Infrared spectroscopy reveals multi-step multi-timescale photoactivation in the photoconvertible protein archetype dronpa

Abstract

Photochromic fluorescent proteins play key roles in super-resolution microscopy and optogenetics. The light-driven structural changes that modulate the fluorescence involve both trans-to-cis isomerization and proton transfer. The mechanism, timescale and relative contribution of chromophore and protein dynamics are currently not well understood. Here, the mechanism of off-to-on-state switching in dronpa is studied using femtosecond-to-millisecond time-resolved infrared spectroscopy and isotope labelling. Chromophore and protein dynamics are shown to occur on multiple timescales, from picoseconds to hundreds of microseconds. Following excitation of the trans chromophore, a ground-state primary product is formed within picoseconds. Surprisingly, the characteristic vibrational spectrum of the neutral cis isomer appears only after several tens of nanoseconds. Further fluctuations in protein structure around the neutral cis chromophore are required to form a new intermediate, which promotes the final proton-transfer reaction. These data illustrate the interplay between chromophore dynamics and the protein environment underlying fluorescent protein photochromism.

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Fig. 1: Structure and interactions for the dronpa chromophore in off and on states.
Fig. 2: TRIR data and analysis for dronpa2 over the picosecond to 100 ms timescale.
Fig. 3: DFT-calculated infrared transition wavenumbers and intensities for the three most prominent bands of the cis and trans forms of the neutral chromophore in its natural, 1-13C- and 3-13C-labelled forms.
Fig. 4: Steady-state infrared spectra for the dronpa chromophore in pure cis and cis + trans photostationary states, providing an experimental check of the calculated spectral shifts in hydrogen-bonding and non-hydrogen-bonding solvents.
Fig. 5: Isotope effect on dronpa2 EADS recovered from a global analysis with a common set of rate constants, showing that the 1,702 cm−1 transient is associated with the chromophore C=O stretch.
Fig. 6: Proposed mechanism for off to on switching in dronpa2.

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Acknowledgements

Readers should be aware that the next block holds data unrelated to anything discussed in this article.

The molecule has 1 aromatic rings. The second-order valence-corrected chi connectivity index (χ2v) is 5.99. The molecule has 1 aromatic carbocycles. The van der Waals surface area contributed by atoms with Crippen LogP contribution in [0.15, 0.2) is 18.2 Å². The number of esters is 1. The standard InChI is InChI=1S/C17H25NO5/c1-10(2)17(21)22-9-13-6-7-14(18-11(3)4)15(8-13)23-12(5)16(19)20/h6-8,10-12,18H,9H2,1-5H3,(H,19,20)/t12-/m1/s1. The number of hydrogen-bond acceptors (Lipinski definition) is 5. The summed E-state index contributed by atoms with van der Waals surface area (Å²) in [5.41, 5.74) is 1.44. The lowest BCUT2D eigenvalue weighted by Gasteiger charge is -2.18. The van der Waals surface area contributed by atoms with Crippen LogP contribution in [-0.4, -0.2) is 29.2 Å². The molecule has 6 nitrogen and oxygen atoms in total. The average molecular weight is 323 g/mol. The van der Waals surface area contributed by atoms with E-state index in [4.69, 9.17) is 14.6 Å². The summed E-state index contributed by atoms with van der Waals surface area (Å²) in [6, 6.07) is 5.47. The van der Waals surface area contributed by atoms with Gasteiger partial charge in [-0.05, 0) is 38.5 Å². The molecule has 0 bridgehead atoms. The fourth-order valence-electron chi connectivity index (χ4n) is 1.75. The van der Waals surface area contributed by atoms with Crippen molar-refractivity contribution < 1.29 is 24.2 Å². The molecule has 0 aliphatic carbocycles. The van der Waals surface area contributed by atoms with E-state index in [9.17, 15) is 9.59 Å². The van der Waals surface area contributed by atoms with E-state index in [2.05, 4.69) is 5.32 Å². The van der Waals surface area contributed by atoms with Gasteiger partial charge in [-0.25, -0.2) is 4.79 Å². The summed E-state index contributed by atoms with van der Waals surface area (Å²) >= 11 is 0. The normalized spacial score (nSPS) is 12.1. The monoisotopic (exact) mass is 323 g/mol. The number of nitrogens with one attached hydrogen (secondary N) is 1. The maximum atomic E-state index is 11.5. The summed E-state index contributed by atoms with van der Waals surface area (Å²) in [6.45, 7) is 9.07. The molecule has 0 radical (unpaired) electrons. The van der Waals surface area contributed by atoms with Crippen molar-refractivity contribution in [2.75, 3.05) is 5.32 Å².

S.R.M. acknowledges EPSRC for financial support (EP/N033647/1 and EP/M001997/1). P.J.T. acknowledges NSF for financial support (CHE-1223819). A.M. acknowledges the Japan Ministry of Education, Culture, Sports, Science and Technology Grant-in-aid for Scientific research on Innovative Areas: Resonance Bio. The authors acknowledge STFC for access to the Central Laser Facility. Calculations were performed on the High Performance Computing Cluster at the University of East Anglia.

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S.P.L., A.A.G., C.R.H., A.L. and J.N.I. measured and collected the data. S.P.L. and C.R.H. analysed the data. A.A.G. and J.N.I. grew and purified the samples. G.A.J. performed the DFT calculations. G.M.G. and P.D. built, developed and managed the ULTRA and LifeTime apparatus used in the measurements. A.M. designed the dronpa2 protein. P.J.T. and S.R.M. designed the experiment and wrote the paper, with discussion and editorial input from all authors

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Correspondence to Peter J. Tonge or Stephen R. Meech.

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Supplementary Figures 1–9, Supplementary Tables 1–5, Supplementary Methods, Supplementary Data, Supplementary Analysis

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Laptenok, S.P., Gil, A.A., Hall, C.R. et al. Infrared spectroscopy reveals multi-step multi-timescale photoactivation in the photoconvertible protein archetype dronpa. Nature Chem 10, 845–852 (2018). https://doi.org/10.1038/s41557-018-0073-0

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